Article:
Alexander Technique works to release and relearn/re-educate habitual movement causing excess tension in the body, which in turn sets off a whole variety of unpleasant symptoms.

It is suggested that Alexander Technique in conjunction with psychotherapy can assist people with disabilities, Post-traumatic Stress Disorder, panic attacks, stuttering, and chronic pain because of its effectiveness in stress management.

 

Fascinating Facts about Alexander Technique

  • The Alexander Technique only became known as such after Alexander’s death in 1955.
  • Although an Australian, Alexander spent most of his life in England and USA. He lived in London between 1931 and 1955, although he moved to Massachusetts USA in the Second World War, where he continued his work.
  • The English novelist Aldous Huxley, who came to Alexander for lessons, was influenced by him and his technique to the extent he included him as a character in the pacifist themed novel Eyeless in Gaza.
  • The American Philosopher and Educator John Dewey became impressed with the Alexander Technique after his headaches, neck pains, blurred vision and stress symptoms dramatically improved when he used Alexander’s exercises to correct his neck posture. Alexander personally taught Dewey who wrote the introduction to Alexander’s 1923 book, Constructive Conscious Control of the Individual.
  • Numerous authors including George Bernard Shaw, actors, Paul Newman, Pierce Brosnan and musicians Paul McCartney and Sir Colin Davies have all been Alexander students.
  • ‘It has helped me to undo knots, unblock energy and deal with almost paralysing stage fright,’ said actor William Hurt.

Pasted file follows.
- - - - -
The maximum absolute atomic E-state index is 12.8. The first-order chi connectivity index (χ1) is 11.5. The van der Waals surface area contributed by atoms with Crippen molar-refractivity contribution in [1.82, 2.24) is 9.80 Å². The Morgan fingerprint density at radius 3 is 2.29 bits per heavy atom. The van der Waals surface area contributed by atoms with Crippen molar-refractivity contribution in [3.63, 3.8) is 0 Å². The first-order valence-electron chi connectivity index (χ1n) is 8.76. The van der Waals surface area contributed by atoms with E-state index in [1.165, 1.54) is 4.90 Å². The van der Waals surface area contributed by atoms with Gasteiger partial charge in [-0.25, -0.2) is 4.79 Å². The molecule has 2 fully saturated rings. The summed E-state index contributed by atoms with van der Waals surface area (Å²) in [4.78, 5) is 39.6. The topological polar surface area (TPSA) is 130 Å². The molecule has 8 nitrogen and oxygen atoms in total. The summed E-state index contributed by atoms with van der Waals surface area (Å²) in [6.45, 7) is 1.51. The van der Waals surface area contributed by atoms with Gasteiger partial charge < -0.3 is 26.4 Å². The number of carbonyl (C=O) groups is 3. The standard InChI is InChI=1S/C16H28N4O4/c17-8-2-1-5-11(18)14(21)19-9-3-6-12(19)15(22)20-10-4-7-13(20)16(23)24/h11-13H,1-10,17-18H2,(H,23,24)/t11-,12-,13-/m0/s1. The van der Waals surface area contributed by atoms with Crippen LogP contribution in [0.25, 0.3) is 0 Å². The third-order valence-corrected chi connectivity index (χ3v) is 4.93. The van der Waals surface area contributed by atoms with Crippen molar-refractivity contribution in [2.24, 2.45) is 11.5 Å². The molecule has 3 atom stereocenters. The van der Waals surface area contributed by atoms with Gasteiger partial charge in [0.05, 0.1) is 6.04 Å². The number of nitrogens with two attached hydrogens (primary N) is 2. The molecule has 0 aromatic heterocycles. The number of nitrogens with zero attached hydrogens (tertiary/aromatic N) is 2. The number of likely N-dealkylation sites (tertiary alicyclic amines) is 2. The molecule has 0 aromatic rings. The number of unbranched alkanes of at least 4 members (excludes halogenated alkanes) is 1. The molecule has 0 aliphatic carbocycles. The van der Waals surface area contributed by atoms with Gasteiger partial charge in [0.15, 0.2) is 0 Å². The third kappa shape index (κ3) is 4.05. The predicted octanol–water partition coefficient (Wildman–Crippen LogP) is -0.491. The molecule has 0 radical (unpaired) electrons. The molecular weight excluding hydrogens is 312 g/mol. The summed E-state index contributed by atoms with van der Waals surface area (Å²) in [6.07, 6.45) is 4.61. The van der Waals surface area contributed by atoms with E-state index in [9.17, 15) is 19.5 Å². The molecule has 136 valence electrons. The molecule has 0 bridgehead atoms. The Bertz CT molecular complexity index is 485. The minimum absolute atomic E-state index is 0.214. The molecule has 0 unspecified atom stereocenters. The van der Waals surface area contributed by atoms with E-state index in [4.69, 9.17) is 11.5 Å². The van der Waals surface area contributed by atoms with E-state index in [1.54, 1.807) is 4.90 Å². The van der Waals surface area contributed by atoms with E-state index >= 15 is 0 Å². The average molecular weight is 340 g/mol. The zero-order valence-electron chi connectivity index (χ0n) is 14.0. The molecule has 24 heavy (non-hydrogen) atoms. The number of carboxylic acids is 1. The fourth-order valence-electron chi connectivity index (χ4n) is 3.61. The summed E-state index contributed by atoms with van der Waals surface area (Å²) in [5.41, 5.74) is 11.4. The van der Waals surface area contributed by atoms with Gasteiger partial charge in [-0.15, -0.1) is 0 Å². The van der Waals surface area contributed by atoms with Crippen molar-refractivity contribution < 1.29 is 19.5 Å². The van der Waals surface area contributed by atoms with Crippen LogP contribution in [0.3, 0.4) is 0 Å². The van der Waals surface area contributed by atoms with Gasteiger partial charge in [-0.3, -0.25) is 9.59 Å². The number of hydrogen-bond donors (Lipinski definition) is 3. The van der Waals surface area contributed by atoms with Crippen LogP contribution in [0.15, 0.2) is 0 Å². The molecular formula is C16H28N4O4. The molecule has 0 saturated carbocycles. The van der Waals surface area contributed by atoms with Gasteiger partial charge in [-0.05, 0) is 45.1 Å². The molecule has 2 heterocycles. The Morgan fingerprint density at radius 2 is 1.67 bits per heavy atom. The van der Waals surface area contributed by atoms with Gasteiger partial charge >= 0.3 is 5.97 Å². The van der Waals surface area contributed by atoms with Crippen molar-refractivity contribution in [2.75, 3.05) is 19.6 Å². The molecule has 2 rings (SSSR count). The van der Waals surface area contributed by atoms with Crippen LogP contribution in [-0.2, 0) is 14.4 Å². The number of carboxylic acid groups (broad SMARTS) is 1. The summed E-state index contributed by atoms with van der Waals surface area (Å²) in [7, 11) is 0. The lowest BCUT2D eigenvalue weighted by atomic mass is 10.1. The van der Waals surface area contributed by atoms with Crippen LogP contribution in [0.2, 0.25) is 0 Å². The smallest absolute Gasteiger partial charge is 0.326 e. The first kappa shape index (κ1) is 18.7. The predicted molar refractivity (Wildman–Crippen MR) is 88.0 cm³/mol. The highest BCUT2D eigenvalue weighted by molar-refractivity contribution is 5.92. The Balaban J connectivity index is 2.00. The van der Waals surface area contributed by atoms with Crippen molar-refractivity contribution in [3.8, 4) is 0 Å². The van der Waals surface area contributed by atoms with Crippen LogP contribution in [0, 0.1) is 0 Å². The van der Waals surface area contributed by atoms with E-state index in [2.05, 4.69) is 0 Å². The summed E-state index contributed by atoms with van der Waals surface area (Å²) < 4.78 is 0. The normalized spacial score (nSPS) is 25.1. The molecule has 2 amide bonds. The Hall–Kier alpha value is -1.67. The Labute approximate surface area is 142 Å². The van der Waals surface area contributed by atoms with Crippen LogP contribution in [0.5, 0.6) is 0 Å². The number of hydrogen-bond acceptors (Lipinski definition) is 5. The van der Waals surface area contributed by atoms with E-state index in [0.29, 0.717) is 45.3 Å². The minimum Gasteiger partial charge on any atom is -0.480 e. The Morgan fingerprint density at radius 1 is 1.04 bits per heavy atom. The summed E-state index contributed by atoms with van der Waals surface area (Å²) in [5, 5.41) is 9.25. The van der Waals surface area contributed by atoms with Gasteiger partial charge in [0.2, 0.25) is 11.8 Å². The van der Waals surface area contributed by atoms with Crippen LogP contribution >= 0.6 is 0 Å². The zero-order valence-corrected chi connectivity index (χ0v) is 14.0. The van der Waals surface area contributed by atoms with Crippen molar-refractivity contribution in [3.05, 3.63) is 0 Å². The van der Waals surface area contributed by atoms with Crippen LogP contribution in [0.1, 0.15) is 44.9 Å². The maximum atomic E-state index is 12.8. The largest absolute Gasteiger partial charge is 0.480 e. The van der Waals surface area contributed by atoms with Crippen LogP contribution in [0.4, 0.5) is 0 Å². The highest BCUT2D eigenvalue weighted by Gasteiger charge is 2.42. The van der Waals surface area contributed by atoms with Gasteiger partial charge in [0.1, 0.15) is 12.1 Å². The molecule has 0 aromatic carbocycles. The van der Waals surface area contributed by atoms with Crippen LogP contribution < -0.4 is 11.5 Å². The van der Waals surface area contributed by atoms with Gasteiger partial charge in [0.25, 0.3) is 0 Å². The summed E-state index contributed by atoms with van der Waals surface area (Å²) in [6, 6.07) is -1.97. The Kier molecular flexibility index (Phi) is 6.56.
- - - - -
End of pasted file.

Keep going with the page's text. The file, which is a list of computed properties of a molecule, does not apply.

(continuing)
• The average head weighs between 12 – 15 lbs which is a considerable weight to be sitting on top of one’s neck; we owe it to ourselves to align our bodies and allow our movements to be as free as possible for good strong, pain-free posture.
  • Advocates of the Alexander Technique include the Duchess of York and Sting.
  • The technique is suitable for people of all ages and levels of physical fitness. When he was 78, Alexander himself had a severe stroke and lost the use of his left arm and leg, but using the techniques he had pioneered, he regained the use of all his faculties and lived for a further 8 years.

 

Professional Organisations

Society of Teachers of the Alexander Technique (STAT)

This is the largest and oldest professional society of teachers of the Alexander Technique (The Alexander Technique has been taught for over one hundred years). In 1958, (STAT) was founded in the UK by teachers who were trained personally by FM Alexander. The organization aims to ensure the highest standards of teacher training and professional practice.

It has nearly 800 members in UK and 12 affiliated societies in other STAT countries. To qualify and use the letters M.S.T.A.T., Alexander teachers must have completed a three-year full-time study on one of 15 approved courses.

www.stat.org.uk

Professional Association of Alexander Teachers (PAAT)

The Professional Association of Alexander Teachers is a group of Teachers who aim to teach the Alexander Technique to the highest standards. Alexander Teachers who train with PAAT attend a four-year training course. The PAAT Training Course was founded by Brian Door in 1979. Brian Door qualified from Walter Carrington’s Training Course who was himself trained by Alexander and continued to work closely with him until his death.

www.paat.org.uk